After months of inter-Kurdish political tensions over Iraq president post, the two main Kurdish parties started moves in the past few days to settle the differences and possibly name a common candidate.
AhlulBayt News Agency (ABNA): After months of inter-Kurdish political tensions over Iraq president post, the two main Kurdish parties started moves in the past few days to settle the differences and possibly name a common candidate.
Nechirvan Barzani, the president of the Iraqi Kurdistan region on May 23 visited Sulaymaniyah, the bastion of the rival Patriotic Union of Kurdistan (PUK), and met with the party's chief Bafel Talabani, the Secretary-General of Kurdistan Islamic Union Salahuddin Bahauddin, former leader of Gorran Movement Omar Sayed Ali, and the head of Kurdistan Islamic Movement Ali Bapir.
Also, on Wednesday, the members of the political offices of two parties held a meeting in Erbil to discuss differences over the post of president. These moves mark a possible step by the Kurds towards a deal on a joint nominee to take over the presidency in Baghdad and de-escalate the tensions between the two parties that followed the October parliamentary elections. However, there are two important points about the possibility of an agreement between the two main parties in the Iraqi Kurdistan and its possible effects on Iraqi politics.
Kurdistan Democratic Party and the riddle of breaking the traditional principle of power distribution
In all the governments formed post-Saddam, the Kurds have held the presidency according to popular political tradition. In 2006 and 2010, Jalal Talabani was elected president without any serious obstacles and according to a strategic agreement between the two Kurdish parties. In 2014, Fouad Masum, of PUK, was elected president also in line with the agreement, but in 2018, after Talabani's death, a great duel took place between the two sides, which, after a great political controversy, finally ended with Barham Ahmad Saleh winning the majority vote to take the post.
But the beginning of the new duel took place after the October 10, 2021 elections. By entering a coalition with the victorious Sadrist Movement, the KDP made sure it would this time seize the post of president. But a Federal Court's ruling on February 3 according to which the parliamentary session for election of president required presence of at least two-thirds of the lawmakers practically left the KDP project to break the tradition of power distribution face to face with a big obstacle.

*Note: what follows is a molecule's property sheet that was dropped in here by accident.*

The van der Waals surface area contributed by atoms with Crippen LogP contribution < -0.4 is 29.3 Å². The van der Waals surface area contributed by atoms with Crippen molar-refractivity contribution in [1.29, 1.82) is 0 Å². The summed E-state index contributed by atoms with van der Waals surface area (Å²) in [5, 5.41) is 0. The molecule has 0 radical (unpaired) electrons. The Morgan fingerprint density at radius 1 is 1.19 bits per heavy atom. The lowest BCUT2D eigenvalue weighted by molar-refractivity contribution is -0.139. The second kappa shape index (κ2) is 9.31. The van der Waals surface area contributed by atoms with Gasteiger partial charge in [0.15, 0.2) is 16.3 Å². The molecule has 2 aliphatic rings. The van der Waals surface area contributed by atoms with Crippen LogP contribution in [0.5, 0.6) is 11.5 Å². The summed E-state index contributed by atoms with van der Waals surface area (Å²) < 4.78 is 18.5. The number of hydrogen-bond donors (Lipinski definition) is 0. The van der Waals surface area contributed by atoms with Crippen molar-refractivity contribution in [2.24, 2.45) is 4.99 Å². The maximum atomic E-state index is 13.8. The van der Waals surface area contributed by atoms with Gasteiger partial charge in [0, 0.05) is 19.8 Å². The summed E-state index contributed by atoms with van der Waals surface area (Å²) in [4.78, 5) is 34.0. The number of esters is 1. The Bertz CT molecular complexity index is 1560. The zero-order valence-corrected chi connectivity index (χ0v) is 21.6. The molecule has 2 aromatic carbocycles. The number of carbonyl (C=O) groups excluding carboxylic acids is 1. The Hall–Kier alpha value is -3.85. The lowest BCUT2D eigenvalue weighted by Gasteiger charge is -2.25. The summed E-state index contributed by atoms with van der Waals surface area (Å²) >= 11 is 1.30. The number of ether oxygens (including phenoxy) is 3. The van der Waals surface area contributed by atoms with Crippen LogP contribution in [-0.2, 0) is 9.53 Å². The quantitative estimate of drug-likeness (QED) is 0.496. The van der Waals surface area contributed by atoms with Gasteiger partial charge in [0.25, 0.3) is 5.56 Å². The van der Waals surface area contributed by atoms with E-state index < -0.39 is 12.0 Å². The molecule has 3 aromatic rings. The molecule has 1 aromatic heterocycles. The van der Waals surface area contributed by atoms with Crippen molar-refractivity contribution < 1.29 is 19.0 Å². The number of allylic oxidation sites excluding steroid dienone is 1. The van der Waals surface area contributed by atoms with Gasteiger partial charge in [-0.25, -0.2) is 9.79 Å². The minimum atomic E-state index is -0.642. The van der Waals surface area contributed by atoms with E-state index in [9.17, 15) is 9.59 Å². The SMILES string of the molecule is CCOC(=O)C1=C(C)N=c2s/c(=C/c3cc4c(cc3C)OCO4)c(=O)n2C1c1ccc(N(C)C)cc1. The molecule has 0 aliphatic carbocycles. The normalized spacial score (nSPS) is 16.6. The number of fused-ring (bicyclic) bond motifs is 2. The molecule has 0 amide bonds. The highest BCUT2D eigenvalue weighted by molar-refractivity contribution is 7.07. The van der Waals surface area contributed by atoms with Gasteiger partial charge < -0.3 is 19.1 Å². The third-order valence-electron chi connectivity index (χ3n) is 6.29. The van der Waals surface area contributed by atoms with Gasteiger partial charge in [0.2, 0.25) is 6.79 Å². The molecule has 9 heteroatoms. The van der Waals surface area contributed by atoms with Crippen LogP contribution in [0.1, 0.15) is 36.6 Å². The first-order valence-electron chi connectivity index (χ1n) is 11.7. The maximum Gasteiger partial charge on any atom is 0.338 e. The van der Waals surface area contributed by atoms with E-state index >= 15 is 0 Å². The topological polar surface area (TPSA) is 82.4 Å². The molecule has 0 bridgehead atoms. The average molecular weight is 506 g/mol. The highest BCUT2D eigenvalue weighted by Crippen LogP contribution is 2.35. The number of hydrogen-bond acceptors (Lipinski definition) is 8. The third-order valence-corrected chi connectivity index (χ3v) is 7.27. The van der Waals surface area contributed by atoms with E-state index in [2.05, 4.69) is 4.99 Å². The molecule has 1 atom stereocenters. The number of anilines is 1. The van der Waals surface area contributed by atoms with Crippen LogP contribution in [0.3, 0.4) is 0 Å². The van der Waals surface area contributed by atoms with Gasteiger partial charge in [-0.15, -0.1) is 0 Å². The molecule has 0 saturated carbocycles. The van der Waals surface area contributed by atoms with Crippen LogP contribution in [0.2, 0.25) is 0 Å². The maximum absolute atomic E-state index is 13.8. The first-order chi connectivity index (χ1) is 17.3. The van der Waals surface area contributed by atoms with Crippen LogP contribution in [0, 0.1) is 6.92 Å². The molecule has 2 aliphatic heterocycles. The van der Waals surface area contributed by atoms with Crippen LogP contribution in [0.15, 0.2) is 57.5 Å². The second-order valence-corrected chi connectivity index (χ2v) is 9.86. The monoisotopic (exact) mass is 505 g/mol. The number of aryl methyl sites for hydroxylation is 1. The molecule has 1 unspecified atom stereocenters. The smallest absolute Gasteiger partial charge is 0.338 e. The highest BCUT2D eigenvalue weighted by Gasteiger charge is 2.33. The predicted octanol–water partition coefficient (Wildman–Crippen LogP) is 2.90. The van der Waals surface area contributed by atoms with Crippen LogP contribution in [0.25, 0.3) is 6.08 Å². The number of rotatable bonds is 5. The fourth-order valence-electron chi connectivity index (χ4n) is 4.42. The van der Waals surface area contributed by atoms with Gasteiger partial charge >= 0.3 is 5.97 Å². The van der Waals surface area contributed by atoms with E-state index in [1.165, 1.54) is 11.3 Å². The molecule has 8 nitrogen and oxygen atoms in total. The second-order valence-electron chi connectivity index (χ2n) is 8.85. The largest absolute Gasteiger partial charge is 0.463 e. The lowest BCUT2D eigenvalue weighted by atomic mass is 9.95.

The KDP nominated Hoshyar Zebari, a member of its leadership and the former foreign minister and minister of finance, as its candidate to run against PUK candidate Barham Ahmed Salih. However, on November 7 and 8, an attempt by National Salvation coalition, an alliance comprised of Sadrist Movement, the KDP, and the Sunni Sovereignty bloc, to elect its nominee as the new president was delayed as the session did not reach the quorum. Shortly later, the Federal Court ruled Zebari nomination illegal, dealing a big blow to the KDP push for president post.
The KDP then nominated Rebar Ahmed Khaled, a member of the party's leadership and current interior minister of Kurdistan Regional Government (KRG), for the post. However, the party failed to convene a parliamentary session with its allies to elect a new president.
With limbo in Iraq prevailing and the rivals not reaching an agreement on a new government, idea of early elections has been raised recently in media and political circles. It is in such situation that the KDP is showing flexibility and talks a solution with the PUK.
Possible hypotheses on a probable Kurdish deal
At present, there are two hypotheses about the negotiations between the two parties. The first hypothesis is that the two parties will not reach an agreement in the end and we will see the crisis continue. Such a scenario would mean the continuation of the current situation and the escalation of the crisis in a broader sense.
The second hypothesis is that the two parties would agree on the extension of the presidency of Barham Salih or the selection of a new candidate agreed upon by both parties. But such a situation will not mean a guarantee of departure from crisis basically because the state suspension in formation of the new cabinet has become a matter beyond the will of the Kurdish parties. Presently, there are two power poles in the Iraqi political scene. On the one side stands the Sadrist-led coalition and on the other hand stands the Shiite Coordination Framework (SCF) that insists on an inclusive government.
It is noteworthy that each of the KDP and PUK are allied to the opposite sides. Now the question is whether the PUK would abandon its current coalition and coalesce with the rival alliance to realize the necessary quorum in case of an agreement with the KDP. Such an outlook would mean its entry to Muqtada al-Sadr's coalition.
Such a scenario is possible on the paper, but given the political equations, the way of PUK's alliance with the all-Shiite SCF, and also al-Sadr's insistence on a government without SCF allies, it is highly unlikely, even in case of an agreement between the Kurdish sides, the obstacles blocking president and prime minister elections would be removed. Essentially, as ever, the only way out of the political crisis in Iraq is a national unity government.